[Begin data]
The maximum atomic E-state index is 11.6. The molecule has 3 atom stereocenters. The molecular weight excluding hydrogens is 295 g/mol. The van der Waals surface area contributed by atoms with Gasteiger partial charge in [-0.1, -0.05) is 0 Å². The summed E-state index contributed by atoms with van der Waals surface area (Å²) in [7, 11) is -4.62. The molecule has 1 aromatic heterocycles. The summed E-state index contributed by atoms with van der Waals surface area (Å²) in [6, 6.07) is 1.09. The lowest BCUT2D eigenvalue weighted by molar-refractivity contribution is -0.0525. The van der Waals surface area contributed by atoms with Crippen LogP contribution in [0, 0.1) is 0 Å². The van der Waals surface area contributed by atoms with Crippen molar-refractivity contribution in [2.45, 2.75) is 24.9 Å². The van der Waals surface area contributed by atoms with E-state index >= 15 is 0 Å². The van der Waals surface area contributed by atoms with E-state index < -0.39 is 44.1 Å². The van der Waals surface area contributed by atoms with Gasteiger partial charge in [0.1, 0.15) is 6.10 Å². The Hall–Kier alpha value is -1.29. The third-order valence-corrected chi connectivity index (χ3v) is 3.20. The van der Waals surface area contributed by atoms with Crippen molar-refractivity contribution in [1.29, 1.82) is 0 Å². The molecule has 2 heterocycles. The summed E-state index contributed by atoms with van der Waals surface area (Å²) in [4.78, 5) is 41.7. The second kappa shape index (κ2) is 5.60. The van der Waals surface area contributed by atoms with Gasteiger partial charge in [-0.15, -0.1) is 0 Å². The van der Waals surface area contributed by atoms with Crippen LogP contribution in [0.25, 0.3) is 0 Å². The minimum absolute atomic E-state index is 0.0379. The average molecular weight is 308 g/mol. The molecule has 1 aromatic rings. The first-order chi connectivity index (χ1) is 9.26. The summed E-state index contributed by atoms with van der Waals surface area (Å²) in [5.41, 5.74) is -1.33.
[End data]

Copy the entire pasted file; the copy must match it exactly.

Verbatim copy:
The maximum atomic E-state index is 11.6. The molecule has 3 atom stereocenters. The molecular weight excluding hydrogens is 295 g/mol. The van der Waals surface area contributed by atoms with Gasteiger partial charge in [-0.1, -0.05) is 0 Å². The summed E-state index contributed by atoms with van der Waals surface area (Å²) in [7, 11) is -4.62. The molecule has 1 aromatic heterocycles. The summed E-state index contributed by atoms with van der Waals surface area (Å²) in [6, 6.07) is 1.09. The lowest BCUT2D eigenvalue weighted by molar-refractivity contribution is -0.0525. The van der Waals surface area contributed by atoms with Crippen LogP contribution in [0, 0.1) is 0 Å². The van der Waals surface area contributed by atoms with Crippen molar-refractivity contribution in [2.45, 2.75) is 24.9 Å². The van der Waals surface area contributed by atoms with E-state index >= 15 is 0 Å². The van der Waals surface area contributed by atoms with E-state index < -0.39 is 44.1 Å². The van der Waals surface area contributed by atoms with Gasteiger partial charge in [0.1, 0.15) is 6.10 Å². The Hall–Kier alpha value is -1.29. The third-order valence-corrected chi connectivity index (χ3v) is 3.20. The van der Waals surface area contributed by atoms with Crippen molar-refractivity contribution in [1.29, 1.82) is 0 Å². The molecule has 2 heterocycles. The summed E-state index contributed by atoms with van der Waals surface area (Å²) in [4.78, 5) is 41.7. The second kappa shape index (κ2) is 5.60. The van der Waals surface area contributed by atoms with Gasteiger partial charge in [-0.15, -0.1) is 0 Å². The van der Waals surface area contributed by atoms with Crippen LogP contribution in [0.25, 0.3) is 0 Å². The minimum absolute atomic E-state index is 0.0379. The average molecular weight is 308 g/mol. The molecule has 1 aromatic rings. The first-order chi connectivity index (χ1) is 9.26. The summed E-state index contributed by atoms with van der Waals surface area (Å²) in [5.41, 5.74) is -1.33.